As the previous section lays out, injuries have been a thorn in the Vikings’ side. That bodes extra poorly for the two older corners who may feel as if their window is closing.

Hughes has missed time twice now with a neck injury, an issue that also cost him last year’s playoff games. Through two and a half seasons, the former first-round pick has only played 75% of snaps in three straight games once. Those were the three games proceeding his rookie-year ACL tear that set the tone for an injury-prone start to Hughes’ career.

“You can’t control injuries,” Hughes said in Week 6. “I just try my best to get back to being myself 100 percent. Trusting my body and not worrying about those things when I get on the field. I don’t want to use that as an excuse to why I’m not playing at the level I know I’m capable of playing at.”

It’s also somewhat telling that Hughes was relegated to CB3 in Weeks 5-6 with Dantzler and Gladney holding down the top two spots and Gladney acting as the top slot corner when Hughes entered the game. The Vikings have to make a decision on Hughes’ fifth-year option after this season, and if he’s not considered a top-2 corner, it’s safe to wonder if that option will be exercised.

The other Week 1 starter, Hill, has missed two games with a foot issue but hasn’t been great when active. He ranks 69th out of 72 qualified corners, per PFF, allowing a 101.9 passer rating when targeted. It’s uncertain whether he’ll reclaim his starting spot when healthy, possibly after the bye.

Hill had an opportunity this year to be a bounce-back star. One year removed from an eight-game suspension, he was given a shot to start and even become the team’s top cornerback. Hill hasn’t shown a lot of progress, though, and may lose his starting gig to a rookie. It’s entirely possible Hill receives an RFA tender next offseason to stay another year, but any talk of a lucrative second contract is still a ways off.


There are 68 corners who have taken 50% of coverage snaps this season. The bottom two in yards allowed per cover snap? Gladney and Dantzler.

“The game is much faster,” Dantzler said Tuesday. “You’re guarding bigger and better receivers. So I just have to get more physical, make plays when the plays are there for me to be made and just be tight on coverage. I feel like me playing in the four games I have played, I learned from them, so those four games were a learning experience. I just have to move forward and protect my craft.”

Dantzler has permitted four touchdowns and a passer rating of 134.5. He’s allowed a play of 24 yards or longer in each game he’s played. As for Gladney, he’s allowed three scores, a 143.8 passer rating and a play of 28 yards or longer in four of his five games started.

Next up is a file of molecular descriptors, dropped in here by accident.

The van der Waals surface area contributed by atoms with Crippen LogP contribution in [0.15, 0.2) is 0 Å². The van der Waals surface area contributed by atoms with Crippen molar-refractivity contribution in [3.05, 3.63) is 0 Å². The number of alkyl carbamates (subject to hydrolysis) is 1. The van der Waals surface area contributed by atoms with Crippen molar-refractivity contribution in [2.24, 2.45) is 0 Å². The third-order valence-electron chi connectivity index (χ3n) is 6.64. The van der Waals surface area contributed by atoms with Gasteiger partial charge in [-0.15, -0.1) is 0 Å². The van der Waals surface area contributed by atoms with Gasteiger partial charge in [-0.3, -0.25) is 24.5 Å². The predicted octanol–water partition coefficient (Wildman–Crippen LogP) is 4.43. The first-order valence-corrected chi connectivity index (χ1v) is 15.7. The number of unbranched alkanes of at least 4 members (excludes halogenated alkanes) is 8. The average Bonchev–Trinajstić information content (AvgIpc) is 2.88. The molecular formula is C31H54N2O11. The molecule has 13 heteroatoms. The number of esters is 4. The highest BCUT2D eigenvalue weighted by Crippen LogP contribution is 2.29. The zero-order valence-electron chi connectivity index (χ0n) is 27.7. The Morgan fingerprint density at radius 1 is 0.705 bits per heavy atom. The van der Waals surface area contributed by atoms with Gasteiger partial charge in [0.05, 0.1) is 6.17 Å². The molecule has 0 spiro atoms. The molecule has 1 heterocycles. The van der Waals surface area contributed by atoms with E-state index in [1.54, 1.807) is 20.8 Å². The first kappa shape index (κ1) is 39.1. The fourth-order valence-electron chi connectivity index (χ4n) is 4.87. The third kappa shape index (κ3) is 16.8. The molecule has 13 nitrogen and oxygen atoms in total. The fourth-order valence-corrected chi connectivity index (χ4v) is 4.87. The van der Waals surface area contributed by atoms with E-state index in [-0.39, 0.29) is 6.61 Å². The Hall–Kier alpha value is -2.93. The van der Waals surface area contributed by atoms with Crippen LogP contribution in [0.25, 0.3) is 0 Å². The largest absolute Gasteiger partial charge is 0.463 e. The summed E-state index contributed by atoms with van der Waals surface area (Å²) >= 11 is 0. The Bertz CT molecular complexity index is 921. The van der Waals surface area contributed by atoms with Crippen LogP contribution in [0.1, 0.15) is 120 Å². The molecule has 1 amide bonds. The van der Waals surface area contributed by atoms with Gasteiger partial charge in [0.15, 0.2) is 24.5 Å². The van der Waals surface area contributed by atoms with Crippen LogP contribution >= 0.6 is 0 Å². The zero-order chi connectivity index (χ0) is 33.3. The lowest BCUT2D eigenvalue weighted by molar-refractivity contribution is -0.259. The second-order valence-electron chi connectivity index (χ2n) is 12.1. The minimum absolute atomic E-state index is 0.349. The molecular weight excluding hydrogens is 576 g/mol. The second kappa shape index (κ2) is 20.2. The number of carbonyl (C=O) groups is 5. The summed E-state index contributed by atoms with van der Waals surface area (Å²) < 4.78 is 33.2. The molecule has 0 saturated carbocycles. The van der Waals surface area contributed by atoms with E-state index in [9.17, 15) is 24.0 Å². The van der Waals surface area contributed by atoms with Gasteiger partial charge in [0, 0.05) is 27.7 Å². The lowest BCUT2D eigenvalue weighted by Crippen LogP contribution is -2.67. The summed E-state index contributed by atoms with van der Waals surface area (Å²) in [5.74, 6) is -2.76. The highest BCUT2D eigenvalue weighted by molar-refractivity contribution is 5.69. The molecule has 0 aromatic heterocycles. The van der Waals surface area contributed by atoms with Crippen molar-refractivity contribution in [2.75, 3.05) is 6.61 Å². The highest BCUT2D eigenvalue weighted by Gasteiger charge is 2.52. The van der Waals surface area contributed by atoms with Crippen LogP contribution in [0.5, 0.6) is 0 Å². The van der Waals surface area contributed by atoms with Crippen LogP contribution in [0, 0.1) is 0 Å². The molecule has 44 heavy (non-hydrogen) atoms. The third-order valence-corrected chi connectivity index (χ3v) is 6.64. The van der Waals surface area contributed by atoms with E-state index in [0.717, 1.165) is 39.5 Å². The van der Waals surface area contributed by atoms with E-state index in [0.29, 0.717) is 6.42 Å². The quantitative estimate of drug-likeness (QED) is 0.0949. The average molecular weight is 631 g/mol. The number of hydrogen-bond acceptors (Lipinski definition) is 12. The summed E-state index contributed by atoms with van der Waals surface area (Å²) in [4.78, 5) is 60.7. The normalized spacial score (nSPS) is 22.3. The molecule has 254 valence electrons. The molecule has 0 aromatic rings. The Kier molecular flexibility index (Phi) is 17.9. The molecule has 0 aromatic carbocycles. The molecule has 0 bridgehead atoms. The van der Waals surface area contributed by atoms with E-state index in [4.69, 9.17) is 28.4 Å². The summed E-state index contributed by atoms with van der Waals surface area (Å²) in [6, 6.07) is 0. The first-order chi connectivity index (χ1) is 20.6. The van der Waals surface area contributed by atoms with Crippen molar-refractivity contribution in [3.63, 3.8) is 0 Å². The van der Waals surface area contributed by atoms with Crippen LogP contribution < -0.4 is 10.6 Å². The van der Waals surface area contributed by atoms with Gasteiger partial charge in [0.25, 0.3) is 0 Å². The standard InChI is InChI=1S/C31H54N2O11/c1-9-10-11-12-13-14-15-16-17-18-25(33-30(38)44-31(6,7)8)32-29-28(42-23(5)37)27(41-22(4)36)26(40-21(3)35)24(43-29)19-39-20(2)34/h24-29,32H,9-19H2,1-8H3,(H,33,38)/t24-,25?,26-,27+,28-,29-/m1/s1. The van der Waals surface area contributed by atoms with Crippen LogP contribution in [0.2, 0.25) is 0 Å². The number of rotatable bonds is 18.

The rookie woes have come from a combination of coverage busts and a lack of assertiveness. Zimmer thought the most recent performance, a lowly 40 points allowed to the winless Falcons, was an example of the latter.

“I think it was just guys playing unsure,” he said. “It really wasn’t coverage lapses. There wasn’t hardly any busts. We just didn’t challenge them enough. There wasn’t really much of that. The one play on the scramble that Gladney gave up, he saw the quarterback running, he had the guy and started to come off and then all of the sudden he tried to get back, and by that time it was too late. The long ball down the sideline on Dantzler, he didn’t get into the receiver. There was a couple times we were way too far away from the receivers and give up easy catches. We didn’t contest any balls. That was disappointing.”

On the bright side, both Dantzler and Gladney have shown a proclivity for making tackles in space and helping with the team’s perimeter run force. Gladney, for instance, leads the league in tackles against the run with 13. But the progress in that area gets vastly offset by monster plays over the top that have been far too frequent.


Play things forward a year and there might be some light at the end of the tunnel. All six cornerbacks presently on the roster are likely to be back in 2021. Hughes and Hill could be battling for second contracts, Gladney, Dantzler and Hand should be a year more refined with a more normal off-season under their belt, and Boyd will remain a trusty depth option.

While the Vikings are still waiting for a clear starting group to emerge, they are getting their young corners valuable experience that should help inform future decisions, even though it’s costing the Vikings more immediate success.

Minnesota can probably hold off on selecting another early-round corner in the 2021 draft, which opens things up for them to address more pressing needs.